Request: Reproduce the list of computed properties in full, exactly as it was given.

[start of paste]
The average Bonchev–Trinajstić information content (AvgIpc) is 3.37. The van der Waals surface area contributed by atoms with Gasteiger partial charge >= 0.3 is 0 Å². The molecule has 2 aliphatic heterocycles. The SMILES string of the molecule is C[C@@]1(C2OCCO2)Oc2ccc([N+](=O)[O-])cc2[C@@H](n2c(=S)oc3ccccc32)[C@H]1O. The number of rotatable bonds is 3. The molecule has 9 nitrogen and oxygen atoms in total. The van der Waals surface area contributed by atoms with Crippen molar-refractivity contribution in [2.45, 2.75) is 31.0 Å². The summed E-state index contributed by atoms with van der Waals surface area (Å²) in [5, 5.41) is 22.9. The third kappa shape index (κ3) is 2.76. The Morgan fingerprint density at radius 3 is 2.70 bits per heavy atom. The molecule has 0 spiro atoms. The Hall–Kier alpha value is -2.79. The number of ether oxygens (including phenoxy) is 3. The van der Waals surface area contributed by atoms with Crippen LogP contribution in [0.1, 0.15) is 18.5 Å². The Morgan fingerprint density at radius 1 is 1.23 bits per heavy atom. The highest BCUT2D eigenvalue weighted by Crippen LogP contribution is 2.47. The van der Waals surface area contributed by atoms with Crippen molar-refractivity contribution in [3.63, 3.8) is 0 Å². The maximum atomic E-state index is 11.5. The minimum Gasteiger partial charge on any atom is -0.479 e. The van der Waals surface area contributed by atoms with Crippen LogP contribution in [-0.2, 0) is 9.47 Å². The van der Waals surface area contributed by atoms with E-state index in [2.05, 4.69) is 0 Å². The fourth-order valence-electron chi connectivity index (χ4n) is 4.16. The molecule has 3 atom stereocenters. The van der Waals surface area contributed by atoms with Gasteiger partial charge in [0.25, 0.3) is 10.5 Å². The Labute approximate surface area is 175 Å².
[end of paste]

The average Bonchev–Trinajstić information content (AvgIpc) is 3.37. The van der Waals surface area contributed by atoms with Gasteiger partial charge >= 0.3 is 0 Å². The molecule has 2 aliphatic heterocycles. The SMILES string of the molecule is C[C@@]1(C2OCCO2)Oc2ccc([N+](=O)[O-])cc2[C@@H](n2c(=S)oc3ccccc32)[C@H]1O. The number of rotatable bonds is 3. The molecule has 9 nitrogen and oxygen atoms in total. The van der Waals surface area contributed by atoms with Crippen molar-refractivity contribution in [2.45, 2.75) is 31.0 Å². The summed E-state index contributed by atoms with van der Waals surface area (Å²) in [5, 5.41) is 22.9. The third kappa shape index (κ3) is 2.76. The Morgan fingerprint density at radius 3 is 2.70 bits per heavy atom. The molecule has 0 spiro atoms. The Hall–Kier alpha value is -2.79. The number of ether oxygens (including phenoxy) is 3. The van der Waals surface area contributed by atoms with Crippen LogP contribution in [0.1, 0.15) is 18.5 Å². The Morgan fingerprint density at radius 1 is 1.23 bits per heavy atom. The highest BCUT2D eigenvalue weighted by Crippen LogP contribution is 2.47. The van der Waals surface area contributed by atoms with Crippen molar-refractivity contribution in [3.63, 3.8) is 0 Å². The maximum atomic E-state index is 11.5. The minimum Gasteiger partial charge on any atom is -0.479 e. The van der Waals surface area contributed by atoms with Crippen LogP contribution in [-0.2, 0) is 9.47 Å². The van der Waals surface area contributed by atoms with E-state index in [2.05, 4.69) is 0 Å². The fourth-order valence-electron chi connectivity index (χ4n) is 4.16. The molecule has 3 atom stereocenters. The van der Waals surface area contributed by atoms with Gasteiger partial charge in [0.25, 0.3) is 10.5 Å². The Labute approximate surface area is 175 Å².